Medical care in the crusader states benefited from close contact with the Eastern Roman Empire (Byzantium) and the Muslim world, not only with respect to the development of hospitals but also with respect to innovative treatment, licensing and malpractice legislation. Furthermore, contrary to conventional wisdom, the standard of treatment was remarkably sophisticated and included highly complex procedures from hernia and cataract operations to (limited) brain surgery. Perhaps most surprising of all, innovation was not a one-way-street, but in some instances Western medical practitioners were ahead of their Arab and Greek contemporaries. Below is a short summary of highlights I gleaned from Piers D. Mitchell’s seminal work Medicine in the Crusades: Warfare, Wounds and the Medieval Surgeon. Piers D. Mitchell is an osteoarchaeologist.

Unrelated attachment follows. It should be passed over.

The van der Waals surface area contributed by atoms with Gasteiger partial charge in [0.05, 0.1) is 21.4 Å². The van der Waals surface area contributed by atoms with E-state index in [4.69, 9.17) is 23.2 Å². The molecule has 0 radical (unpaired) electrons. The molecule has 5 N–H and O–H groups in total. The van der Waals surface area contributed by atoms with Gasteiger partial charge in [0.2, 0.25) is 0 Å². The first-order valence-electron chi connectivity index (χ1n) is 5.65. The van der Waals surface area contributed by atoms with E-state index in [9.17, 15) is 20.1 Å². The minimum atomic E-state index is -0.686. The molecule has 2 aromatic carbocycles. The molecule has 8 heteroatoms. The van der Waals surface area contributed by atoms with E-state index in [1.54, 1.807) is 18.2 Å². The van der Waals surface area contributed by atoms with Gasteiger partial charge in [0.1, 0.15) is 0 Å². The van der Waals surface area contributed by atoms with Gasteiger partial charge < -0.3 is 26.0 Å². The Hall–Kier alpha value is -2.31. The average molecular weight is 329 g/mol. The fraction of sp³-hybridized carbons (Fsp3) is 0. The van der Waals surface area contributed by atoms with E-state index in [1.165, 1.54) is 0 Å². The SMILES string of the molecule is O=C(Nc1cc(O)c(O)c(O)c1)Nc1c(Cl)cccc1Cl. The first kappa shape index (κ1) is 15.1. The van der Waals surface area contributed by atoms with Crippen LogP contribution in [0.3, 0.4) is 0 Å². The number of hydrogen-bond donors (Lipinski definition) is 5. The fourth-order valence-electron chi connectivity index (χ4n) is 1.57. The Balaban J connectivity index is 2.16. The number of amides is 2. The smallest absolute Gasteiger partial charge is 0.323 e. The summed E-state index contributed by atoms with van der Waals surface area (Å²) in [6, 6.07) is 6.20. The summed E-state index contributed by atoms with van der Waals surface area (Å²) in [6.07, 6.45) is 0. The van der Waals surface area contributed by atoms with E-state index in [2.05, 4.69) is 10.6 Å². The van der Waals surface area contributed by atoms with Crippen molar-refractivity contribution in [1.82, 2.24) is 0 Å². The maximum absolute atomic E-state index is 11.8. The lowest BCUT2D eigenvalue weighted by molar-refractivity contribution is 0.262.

The crusades to the Holy Land were “armed pilgrimages” or military campaigns to regain control of the land in which Christ had lived and died; as such they resulted in very large numbers of battlefield casualties. Indeed, based on available records Mitchell calculates that between 15 and 20 % of knights on crusade died in battle or as a result of wounds obtained there; the proportion of foot soldiers lost due to military engagement was probably higher. Nevertheless and surprisingly for modern readers, very many more survived their wounds due to competent medical treatment.
In the 12 and 13th centuries, the weapons employed produced first and foremost puncture wounds (from arrows, lances and swords), followed by cuts/amputations caused by swords and axes, fractures/crushed bones caused by maces and stones thrown from siege engines, and, last but not least burns from Greek fire, boiling pitch and water. The fundamental treatment for each of these kinds of wounds does not differ significantly from what is recommended today.